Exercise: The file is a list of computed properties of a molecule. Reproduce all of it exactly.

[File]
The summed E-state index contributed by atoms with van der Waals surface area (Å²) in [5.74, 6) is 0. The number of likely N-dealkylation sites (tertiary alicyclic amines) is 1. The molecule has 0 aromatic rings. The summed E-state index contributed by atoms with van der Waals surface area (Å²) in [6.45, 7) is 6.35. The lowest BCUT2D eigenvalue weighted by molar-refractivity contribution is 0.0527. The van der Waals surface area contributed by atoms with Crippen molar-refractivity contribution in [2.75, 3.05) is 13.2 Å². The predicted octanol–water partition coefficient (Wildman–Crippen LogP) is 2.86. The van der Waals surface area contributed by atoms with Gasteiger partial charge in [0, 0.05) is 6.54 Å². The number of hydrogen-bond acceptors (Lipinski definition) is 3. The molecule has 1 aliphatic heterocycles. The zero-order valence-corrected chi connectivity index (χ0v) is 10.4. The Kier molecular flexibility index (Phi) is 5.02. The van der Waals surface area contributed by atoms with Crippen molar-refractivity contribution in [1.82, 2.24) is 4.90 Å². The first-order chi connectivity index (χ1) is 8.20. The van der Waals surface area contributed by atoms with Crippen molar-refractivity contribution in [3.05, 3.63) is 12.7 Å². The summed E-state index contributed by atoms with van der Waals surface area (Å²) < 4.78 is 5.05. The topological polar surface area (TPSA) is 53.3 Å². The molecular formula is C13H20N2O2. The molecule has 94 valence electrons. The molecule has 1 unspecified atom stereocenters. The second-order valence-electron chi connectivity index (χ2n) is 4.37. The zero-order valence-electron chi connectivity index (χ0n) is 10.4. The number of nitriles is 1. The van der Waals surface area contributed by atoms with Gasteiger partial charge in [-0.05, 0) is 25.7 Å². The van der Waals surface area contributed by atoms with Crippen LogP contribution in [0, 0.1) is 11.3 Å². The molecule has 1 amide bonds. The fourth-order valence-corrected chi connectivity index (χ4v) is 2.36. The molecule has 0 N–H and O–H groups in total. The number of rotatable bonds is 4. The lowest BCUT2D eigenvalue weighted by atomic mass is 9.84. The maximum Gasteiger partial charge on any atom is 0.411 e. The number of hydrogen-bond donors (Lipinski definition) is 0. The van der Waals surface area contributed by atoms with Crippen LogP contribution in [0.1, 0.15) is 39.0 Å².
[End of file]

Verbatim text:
The summed E-state index contributed by atoms with van der Waals surface area (Å²) in [5.74, 6) is 0. The number of likely N-dealkylation sites (tertiary alicyclic amines) is 1. The molecule has 0 aromatic rings. The summed E-state index contributed by atoms with van der Waals surface area (Å²) in [6.45, 7) is 6.35. The lowest BCUT2D eigenvalue weighted by molar-refractivity contribution is 0.0527. The van der Waals surface area contributed by atoms with Crippen molar-refractivity contribution in [2.75, 3.05) is 13.2 Å². The predicted octanol–water partition coefficient (Wildman–Crippen LogP) is 2.86. The van der Waals surface area contributed by atoms with Gasteiger partial charge in [0, 0.05) is 6.54 Å². The number of hydrogen-bond acceptors (Lipinski definition) is 3. The molecule has 1 aliphatic heterocycles. The zero-order valence-corrected chi connectivity index (χ0v) is 10.4. The Kier molecular flexibility index (Phi) is 5.02. The van der Waals surface area contributed by atoms with Crippen molar-refractivity contribution in [1.82, 2.24) is 4.90 Å². The first-order chi connectivity index (χ1) is 8.20. The van der Waals surface area contributed by atoms with Crippen molar-refractivity contribution in [3.05, 3.63) is 12.7 Å². The summed E-state index contributed by atoms with van der Waals surface area (Å²) < 4.78 is 5.05. The topological polar surface area (TPSA) is 53.3 Å². The molecular formula is C13H20N2O2. The molecule has 94 valence electrons. The molecule has 1 unspecified atom stereocenters. The second-order valence-electron chi connectivity index (χ2n) is 4.37. The zero-order valence-electron chi connectivity index (χ0n) is 10.4. The number of nitriles is 1. The van der Waals surface area contributed by atoms with Gasteiger partial charge in [-0.05, 0) is 25.7 Å². The van der Waals surface area contributed by atoms with Crippen LogP contribution in [0, 0.1) is 11.3 Å². The molecule has 1 amide bonds. The fourth-order valence-corrected chi connectivity index (χ4v) is 2.36. The molecule has 0 N–H and O–H groups in total. The number of rotatable bonds is 4. The lowest BCUT2D eigenvalue weighted by atomic mass is 9.84. The maximum Gasteiger partial charge on any atom is 0.411 e. The number of hydrogen-bond donors (Lipinski definition) is 0. The van der Waals surface area contributed by atoms with Crippen LogP contribution in [0.1, 0.15) is 39.0 Å².